Finally, students Emerson Bartch, Jim Rogers, and Ben Wylie currently have a sculpture display in the Clubhouse Gallery–the student-run gallery space on the second floor of the BAC.
The craftsmanship of these pieces, created for Debbie Kupinsky’s Intermediate Sculpture class, is truly phenomenal, and reads as a cohesive, professional exhibition. You would be remiss to miss out on seeing these pieces, so make sure to go and check them out.
If you enjoyed this selection of work by SNC students, make sure to attend the Annual Juried Student Art Exhibition in the Baer Gallery to see other great pieces. The show runs from November 13-December 8 with a reception on November 16. It will surely be a display you will not want to miss.
Although the coming of fall this year has been somewhat unreliable of late, you can count on the changing of the exhibitions here at the SNC Art Galleries to be dependable and swift.
We have two new exhibitions this month, each with their own enticements and merits. Read on below to discover what’s new and get the details for this month’s gallery reception.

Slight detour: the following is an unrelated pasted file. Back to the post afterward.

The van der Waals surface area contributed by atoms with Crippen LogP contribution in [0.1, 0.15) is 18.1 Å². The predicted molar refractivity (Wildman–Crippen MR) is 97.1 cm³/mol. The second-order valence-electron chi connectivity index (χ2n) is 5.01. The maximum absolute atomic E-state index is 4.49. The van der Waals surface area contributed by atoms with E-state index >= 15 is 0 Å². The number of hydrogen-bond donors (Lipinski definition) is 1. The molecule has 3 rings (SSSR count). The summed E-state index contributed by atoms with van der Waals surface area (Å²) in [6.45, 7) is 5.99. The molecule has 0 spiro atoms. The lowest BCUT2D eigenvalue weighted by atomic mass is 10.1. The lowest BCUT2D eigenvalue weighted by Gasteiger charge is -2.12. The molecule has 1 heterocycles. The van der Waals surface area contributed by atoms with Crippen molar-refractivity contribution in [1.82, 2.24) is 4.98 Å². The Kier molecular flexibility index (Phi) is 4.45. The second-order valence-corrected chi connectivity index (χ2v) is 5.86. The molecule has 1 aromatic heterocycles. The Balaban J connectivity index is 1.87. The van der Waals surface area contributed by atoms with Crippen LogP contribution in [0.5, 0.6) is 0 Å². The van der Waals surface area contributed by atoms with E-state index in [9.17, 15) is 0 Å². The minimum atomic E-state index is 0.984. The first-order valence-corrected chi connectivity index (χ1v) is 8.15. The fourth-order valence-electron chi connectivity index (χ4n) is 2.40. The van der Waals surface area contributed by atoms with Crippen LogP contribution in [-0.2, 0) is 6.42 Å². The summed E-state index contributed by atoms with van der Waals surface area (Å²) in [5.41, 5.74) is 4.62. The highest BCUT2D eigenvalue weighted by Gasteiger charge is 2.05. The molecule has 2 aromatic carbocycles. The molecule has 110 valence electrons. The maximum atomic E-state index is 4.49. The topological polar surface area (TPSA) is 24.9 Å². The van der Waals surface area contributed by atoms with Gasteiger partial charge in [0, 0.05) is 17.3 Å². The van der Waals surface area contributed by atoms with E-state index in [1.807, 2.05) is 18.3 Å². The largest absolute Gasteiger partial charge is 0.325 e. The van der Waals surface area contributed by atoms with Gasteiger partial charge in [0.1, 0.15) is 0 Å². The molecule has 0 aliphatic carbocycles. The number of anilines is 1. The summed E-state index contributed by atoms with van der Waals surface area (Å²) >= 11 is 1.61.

The Baer Gallery currently holds the exhibition Johanna Winters: What the Pleasures Told Us. Winters, as she tells us in her artist’s bio available on her official website, “hails from Minneapolis, MN and received her BA from the University of Wisconsin…In her work she applies modes of printmaking, hand-driven animation, and puppetry to consider ideas about vanity and shame.” Her work in this particular exhibition, as she tells us in her artist’s statement available for viewing at the exhibition, “…behaves as coping rituals for anxieties about aging, vanity, disappointment, shame, and pleasure.” Winter’s is currently working towards her MFA at the University of Tennessee-Knoxville
Winter’s exhibition at the Baer Gallery is guest-curated by Katie Ries, SNC Art Faculty member. Ries provides an insightful statement about Winter’s work also available for consumption at the gallery. One line in particular sums the mysterious and poetic work up beautifully: “This is how it feels to be human, coming up short, loving things, and figuring it out as we go along.”
This month the Godschalx Gallery features the show Graphic Design History & Rock and Roll. This show is comprised of work made by St. Norbert College art students. The show features dozens of original band posters, each variously influenced by a historical graphic design style. Some of the bands featured are well-known, and some come out of the imaginations of the students themselves.